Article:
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Widening View of Vanishing Sight
September 20, 2012
Although retinitis pigmentosa (RP) is a leading cause of inherited blindness, some of its basic mechanisms remain a mystery. Now, research conducted at the Angiogenesis Laboratory at Massachusetts Eye and Ear has identified, for the first time, the mode of death of cone photoreceptor cells in an animal model of the disease —a key finding that points to a promising therapeutic target.
The groundbreaking study, led by Demetrios G. Vavvas, Harvard Medical School Assistant Professor of Ophthalmology, and including Joan W. Miller, chief of chief of ophthalmology at Massachusetts Eye and Ear/Mass General Hospital, chair of ophthalmology and Henry Willard Williams Professor of Ophthalmology at HMS, has further identified the receptor interacting protein (RIP) kinase pathway as a potential target for developing treatment for vision loss in patients with retinitis pigmentosa.
The study, published Aug. 20 in the Proceedings of the National Academy of Sciences, is titled “Receptor interacting protein kinase mediates necrotic cone but not rod cell death in a mouse model of inherited degeneration.”
Retinitis pigmentosa is an inherited condition that causes irreversible vision loss due to the degeneration of photoreceptor cells in the eye called rods and cones. Rods are responsible for night and peripheral vision, while cones are responsible for daylight and central vision. Vision loss from RP often begins with loss of night vision, due to death of rods, followed by loss of peripheral and central vision, due to additional death of rods and cones. Such vision loss can have a significant impact on people’s daily lives, such as affecting their ability to read or drive a car. RP affects more than 1 million people around the world.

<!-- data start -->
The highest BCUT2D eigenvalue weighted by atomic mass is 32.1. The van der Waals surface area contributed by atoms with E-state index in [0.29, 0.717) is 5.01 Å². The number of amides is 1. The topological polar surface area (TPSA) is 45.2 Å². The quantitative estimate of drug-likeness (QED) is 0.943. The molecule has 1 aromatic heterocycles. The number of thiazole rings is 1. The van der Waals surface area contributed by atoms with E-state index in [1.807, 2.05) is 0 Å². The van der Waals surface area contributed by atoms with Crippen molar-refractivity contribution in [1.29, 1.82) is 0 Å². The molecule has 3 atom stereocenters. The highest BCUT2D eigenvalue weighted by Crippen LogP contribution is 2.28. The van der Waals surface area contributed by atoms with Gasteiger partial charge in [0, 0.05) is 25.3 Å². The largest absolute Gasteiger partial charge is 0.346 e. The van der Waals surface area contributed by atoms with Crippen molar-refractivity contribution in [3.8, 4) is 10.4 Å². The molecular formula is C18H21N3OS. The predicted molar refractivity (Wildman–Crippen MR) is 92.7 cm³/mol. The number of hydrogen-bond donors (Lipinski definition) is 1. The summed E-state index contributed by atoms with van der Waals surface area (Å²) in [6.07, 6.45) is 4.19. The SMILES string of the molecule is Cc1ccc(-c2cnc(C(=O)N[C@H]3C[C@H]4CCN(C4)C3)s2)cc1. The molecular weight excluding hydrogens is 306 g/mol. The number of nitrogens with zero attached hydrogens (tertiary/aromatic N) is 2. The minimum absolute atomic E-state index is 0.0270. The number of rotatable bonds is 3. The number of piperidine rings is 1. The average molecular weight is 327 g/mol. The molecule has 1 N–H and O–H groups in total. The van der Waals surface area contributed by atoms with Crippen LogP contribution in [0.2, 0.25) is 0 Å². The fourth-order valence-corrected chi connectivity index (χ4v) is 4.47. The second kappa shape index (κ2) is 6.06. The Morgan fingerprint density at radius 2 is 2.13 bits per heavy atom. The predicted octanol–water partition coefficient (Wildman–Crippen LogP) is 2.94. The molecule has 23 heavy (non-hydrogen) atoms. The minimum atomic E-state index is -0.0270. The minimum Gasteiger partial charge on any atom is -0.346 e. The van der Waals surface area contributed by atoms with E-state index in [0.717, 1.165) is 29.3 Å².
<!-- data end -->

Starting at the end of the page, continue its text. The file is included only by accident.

Research conducted by Eliot L. Berson, William F. Chatlos Professor of Ophthalmology at HMS and at the Berman-Gund Laboratory for the Study of Retinal Degenerations at Massachusetts Eye and Ear, has shown that Vitamin A supplementation and an omega-3 rich diet can slow visual decline resulting from RP; they do not completely stop disease progression, however. For most patients, RP results in irreversible vision loss.
Previous studies have identified mutations in more than 50 genes that cause RP, but the mechanisms by which rods and cones die remain to be completely defined. Since many of the genes associated with RP produce proteins that are used specifically in rod cells, it is still a puzzle why and how cones, which in some cases do not use the mutant proteins, die after rods degenerate.
Using an animal model of RP, the investigators examined the role of RIP kinase mediated necrosis in the death of photoreceptor cells, finding for the first time that it is involved in cone degeneration and that a deficiency of RIP kinase reduced cone loss. Moreover, the study found that treatment with a drug that inhibits RIP kinase significantly delayed cone cell death and preserved cone photoreceptors.
“Though the precise mechanisms involved in RIP kinase inducing necrosis remain unknown, our finding that necrosis results in cone cell death puts us one step closer to understanding this disease and, more importantly, moves us one step closer to being able to provide novel therapies to millions of patients with vision loss,” said. Vavvas.
Adapted from a Massachusetts Eye and Ear news release.